Treatment and Rehabilitation for Youth & the Homeless
John Boschini L'15
The American judicial system is an adversarial system. The theory is that if both sides are represented by advocates who vigorously argue in their side’s best interest a neutral finder of fact, either a judge or a jury will be able to come to the correct decision. An adversarial system sounds wonderful in theory and works well when both sides have counsel that will put in the needed time to put for their side’s best argument. However, in the nation’s district courts time, budget and staffing constraints have made such a system woefully inadequate and demand an overhaul in how misdemeanor crimes are prosecuted, defended and punished.
I spent the summer between my 1L and 2L year working in District Court in Guilford County, NC. On any given day, a single courtroom would have 150-800 cases on the docket. Many of them were continued to a later date, only to be continued again, causing more clutter as cases dragged on for months or even years without any step towards resolution. This wastes both the defendant’s and the court’s time and allows witnesses and evidence to elapse. Out of the hundreds of cases on that day only one or two were set for trial. Instead, the vast majority of cases ended in a guilty plea or a dismissal because a prosecuting witness did not show up to court. Many defendants’ only interactions with lawyers was for a few minutes as they worked out a plea with the Assistant District Attorneys and those fortunate enough to be represented by counsel, either private or public, had less than an hour of work done on their case. In the few cases that do go to trial, a judge is the finder of fact not a jury. A trial by jury must be demanded on appeal, an option undesirable for most defendants whose punishment is likely no more than probation or a jail sentence under 30 days.
There is a downside to all of this efficiency (aside from basic due process concerns and potentially innocent defendants being coerced into taking a plea). Most of the crimes prosecuted in district courts are for misdemeanor larcenies, driving while license revoked, minor drug offenses and non-serious violent crimes. Some first-time offenders, at the sole discretion of the prosecutor and judge, may be able to complete a program to avoid a criminal record. However, this consists of attending a class and doing five hours of community service. This is a good start but does not go nearly far enough to address the root cause of the defendant’s criminal behavior. What needs to occur is a seismic shift in how misdemeanor defendants are viewed by the criminal justice system in regards to two groups, the young and the homeless.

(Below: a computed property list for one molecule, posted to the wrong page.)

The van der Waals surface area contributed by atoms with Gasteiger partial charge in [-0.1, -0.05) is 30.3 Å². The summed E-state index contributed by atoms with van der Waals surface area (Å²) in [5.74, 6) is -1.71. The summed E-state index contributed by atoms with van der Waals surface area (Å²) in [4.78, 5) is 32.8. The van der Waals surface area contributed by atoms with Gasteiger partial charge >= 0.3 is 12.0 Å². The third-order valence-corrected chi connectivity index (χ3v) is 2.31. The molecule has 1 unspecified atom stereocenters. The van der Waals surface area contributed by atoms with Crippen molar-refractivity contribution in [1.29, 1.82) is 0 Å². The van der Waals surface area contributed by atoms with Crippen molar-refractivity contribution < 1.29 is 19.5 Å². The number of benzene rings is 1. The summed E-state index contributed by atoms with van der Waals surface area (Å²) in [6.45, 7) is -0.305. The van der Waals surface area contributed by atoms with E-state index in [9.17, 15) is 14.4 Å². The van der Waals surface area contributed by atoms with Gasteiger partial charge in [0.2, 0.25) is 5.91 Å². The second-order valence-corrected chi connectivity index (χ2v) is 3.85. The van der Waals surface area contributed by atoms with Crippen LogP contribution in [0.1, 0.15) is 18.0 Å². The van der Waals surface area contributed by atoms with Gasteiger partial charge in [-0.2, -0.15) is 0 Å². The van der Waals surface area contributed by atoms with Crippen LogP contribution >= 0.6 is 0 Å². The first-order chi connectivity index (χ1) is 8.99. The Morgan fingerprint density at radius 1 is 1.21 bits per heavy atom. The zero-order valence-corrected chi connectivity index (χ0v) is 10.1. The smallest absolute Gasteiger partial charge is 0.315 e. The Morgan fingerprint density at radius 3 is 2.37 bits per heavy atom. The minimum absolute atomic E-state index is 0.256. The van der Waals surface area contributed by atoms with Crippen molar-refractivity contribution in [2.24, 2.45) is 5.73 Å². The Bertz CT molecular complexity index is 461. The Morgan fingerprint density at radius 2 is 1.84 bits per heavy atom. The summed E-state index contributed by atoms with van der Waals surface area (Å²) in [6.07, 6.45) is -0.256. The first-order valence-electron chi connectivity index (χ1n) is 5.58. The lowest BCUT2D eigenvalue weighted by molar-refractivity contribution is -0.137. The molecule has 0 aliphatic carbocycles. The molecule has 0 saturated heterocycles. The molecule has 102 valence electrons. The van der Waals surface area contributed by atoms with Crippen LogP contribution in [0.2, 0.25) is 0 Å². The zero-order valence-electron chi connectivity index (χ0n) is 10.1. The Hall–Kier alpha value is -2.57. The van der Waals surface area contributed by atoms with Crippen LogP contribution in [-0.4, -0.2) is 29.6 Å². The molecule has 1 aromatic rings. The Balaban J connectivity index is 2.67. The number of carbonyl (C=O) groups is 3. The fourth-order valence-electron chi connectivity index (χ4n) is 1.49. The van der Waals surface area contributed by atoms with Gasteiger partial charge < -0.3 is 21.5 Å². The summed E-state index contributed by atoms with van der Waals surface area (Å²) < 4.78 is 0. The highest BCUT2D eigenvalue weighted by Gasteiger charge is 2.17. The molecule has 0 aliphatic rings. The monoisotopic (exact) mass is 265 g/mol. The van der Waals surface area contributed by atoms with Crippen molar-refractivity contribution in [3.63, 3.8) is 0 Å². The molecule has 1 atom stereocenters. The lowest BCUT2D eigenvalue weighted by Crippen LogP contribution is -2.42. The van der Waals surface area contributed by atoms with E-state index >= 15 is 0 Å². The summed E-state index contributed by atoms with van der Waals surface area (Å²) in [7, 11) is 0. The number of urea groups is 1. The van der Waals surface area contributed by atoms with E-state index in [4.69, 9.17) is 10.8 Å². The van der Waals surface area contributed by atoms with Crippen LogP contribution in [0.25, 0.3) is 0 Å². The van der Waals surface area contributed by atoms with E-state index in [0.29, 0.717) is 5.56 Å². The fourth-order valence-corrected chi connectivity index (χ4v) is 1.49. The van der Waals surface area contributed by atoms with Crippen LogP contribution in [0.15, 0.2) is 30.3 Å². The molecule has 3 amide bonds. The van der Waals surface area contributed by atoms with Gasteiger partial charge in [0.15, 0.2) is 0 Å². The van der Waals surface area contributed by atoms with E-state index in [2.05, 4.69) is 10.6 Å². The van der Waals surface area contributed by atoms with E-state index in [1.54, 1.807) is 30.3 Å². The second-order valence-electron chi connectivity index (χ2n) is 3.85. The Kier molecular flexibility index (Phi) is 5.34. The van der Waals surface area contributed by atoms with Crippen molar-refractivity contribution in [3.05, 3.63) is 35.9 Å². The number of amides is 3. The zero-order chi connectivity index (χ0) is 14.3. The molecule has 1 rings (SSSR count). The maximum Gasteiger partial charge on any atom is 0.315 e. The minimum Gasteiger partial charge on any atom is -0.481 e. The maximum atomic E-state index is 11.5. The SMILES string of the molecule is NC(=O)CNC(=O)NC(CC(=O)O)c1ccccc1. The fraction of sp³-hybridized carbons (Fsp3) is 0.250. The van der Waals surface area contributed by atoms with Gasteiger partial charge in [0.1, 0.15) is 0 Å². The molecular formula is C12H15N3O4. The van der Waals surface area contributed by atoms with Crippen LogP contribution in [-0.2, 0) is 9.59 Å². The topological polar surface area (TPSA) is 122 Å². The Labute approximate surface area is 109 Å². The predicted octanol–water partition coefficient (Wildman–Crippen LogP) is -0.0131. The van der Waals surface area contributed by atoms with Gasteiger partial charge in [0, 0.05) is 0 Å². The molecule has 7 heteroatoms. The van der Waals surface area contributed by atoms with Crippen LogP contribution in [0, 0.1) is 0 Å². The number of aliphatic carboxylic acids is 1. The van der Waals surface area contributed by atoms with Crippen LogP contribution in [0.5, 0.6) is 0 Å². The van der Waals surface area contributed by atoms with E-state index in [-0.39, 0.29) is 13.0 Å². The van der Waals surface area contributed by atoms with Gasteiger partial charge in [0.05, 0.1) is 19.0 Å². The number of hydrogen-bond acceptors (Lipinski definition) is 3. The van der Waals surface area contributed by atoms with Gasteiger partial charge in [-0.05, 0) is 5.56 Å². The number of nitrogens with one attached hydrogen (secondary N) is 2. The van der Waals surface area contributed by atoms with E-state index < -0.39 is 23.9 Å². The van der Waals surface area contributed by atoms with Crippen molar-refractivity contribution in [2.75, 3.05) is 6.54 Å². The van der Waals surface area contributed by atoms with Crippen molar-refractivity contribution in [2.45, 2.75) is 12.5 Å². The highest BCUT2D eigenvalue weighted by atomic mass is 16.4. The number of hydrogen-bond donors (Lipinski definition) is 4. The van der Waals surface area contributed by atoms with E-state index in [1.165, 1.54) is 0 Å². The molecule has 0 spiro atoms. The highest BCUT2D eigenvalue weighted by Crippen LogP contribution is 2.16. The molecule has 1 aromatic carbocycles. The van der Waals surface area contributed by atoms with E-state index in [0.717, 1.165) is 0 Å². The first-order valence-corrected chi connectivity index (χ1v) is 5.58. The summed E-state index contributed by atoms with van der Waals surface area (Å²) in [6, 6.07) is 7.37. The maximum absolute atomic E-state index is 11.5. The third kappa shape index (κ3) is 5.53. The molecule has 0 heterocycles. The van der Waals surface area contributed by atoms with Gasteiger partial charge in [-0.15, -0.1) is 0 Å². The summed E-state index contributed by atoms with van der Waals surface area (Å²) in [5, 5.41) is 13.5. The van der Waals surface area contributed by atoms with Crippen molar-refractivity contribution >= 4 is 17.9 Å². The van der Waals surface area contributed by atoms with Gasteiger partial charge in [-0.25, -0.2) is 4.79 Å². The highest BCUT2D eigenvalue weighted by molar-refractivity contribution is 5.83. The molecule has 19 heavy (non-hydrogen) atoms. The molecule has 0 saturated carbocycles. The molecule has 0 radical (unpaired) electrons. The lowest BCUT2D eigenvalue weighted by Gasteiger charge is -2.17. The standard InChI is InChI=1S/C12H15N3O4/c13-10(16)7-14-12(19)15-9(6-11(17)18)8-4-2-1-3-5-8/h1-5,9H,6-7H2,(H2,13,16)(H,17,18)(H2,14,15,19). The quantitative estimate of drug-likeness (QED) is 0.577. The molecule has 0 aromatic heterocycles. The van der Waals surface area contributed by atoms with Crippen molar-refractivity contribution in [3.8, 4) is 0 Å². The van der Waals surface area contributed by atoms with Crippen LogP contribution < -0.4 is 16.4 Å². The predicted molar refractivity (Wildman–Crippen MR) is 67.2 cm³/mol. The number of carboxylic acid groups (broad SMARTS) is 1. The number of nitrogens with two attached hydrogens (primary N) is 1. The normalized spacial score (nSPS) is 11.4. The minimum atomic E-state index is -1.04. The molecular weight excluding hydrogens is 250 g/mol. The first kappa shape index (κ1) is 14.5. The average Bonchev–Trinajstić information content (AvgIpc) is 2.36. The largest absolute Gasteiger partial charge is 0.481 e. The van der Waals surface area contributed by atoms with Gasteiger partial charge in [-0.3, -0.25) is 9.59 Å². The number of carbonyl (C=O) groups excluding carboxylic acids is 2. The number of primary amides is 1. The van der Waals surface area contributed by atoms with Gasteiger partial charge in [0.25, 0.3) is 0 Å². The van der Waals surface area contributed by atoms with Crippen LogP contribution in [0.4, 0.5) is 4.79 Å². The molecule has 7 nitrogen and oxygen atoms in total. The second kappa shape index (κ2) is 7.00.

The first step is eliminating the view of the district attorney as the “opposition.” An assistant district attorney is a representative of the people and is tasked with executing an outcome that is in their best interest. It is in society’s best interest that defendants be given a sentence most likely to lower recidivism rates. This cannot be done if there is no communication between the State and the Defendant beyond discussing a plea deal. Guilford County has a number of good programs that try to treat the underlying causes of criminal behavior while simultaneously helping defendants avoid a criminal record. Programs include community service in lieu of probation or jail time, classes on drunk driving and substance abuse and mediation between feuding parties. These should be expanded, and a defendant’s ability to participate in them should not be left up to the discretion of the ADA. Currently, only first-time offenders are eligible for the various community service, drug treatment, and educational classes offered in exchange for the avoidance of a criminal record. This should change, at least for those under the age of 18.
Teenagers with a criminal record, even one absent of violent behavior, will face a severe disadvantage in college admissions and employment. These offenders are unlikely to face jail time and will instead be put on probation. Many of the positives offenders might receive from probation such as work placement, drug treatment and discipline are of little use later in life when work and academic opportunities are few and far between, thanks to a criminal record. This lack of opportunity makes serious and violent crimes more enticing, and the circle of crime, violence and poverty continues. It is unreasonable to believe that young people will not make mistakes more than once, and a two-strike rule harms both the criminals and society.
A similar approach should be taken to address the crime committed by the homeless population. Oftentimes, drugs or mental issues are the cause of their homelessness, and by extension their criminal behavior. Criminal records lengthen rapidly as addiction and mental disease go untreated and poverty worsens. Trespass and larceny become the only way to survive and violence soon follows. Probation, the normal punishment for misdemeanors, is virtually impossible because it requires a permanent address. Instead, homeless who commit misdemeanor offenses should receive the mental and substance abuse help they need. Most importantly, this includes the restoration of funding to state-run mental health services. The threat of criminal prosecution should continue to incentivize treatment, but neither the criminal justice system nor society’s interests are served when the homeless do not receive the help they so desperately need.
Renewing the focus of misdemeanor crimes away from punishment and towards treatment and rehabilitation will have long-term benefits for two of the most in-need subsets of the population.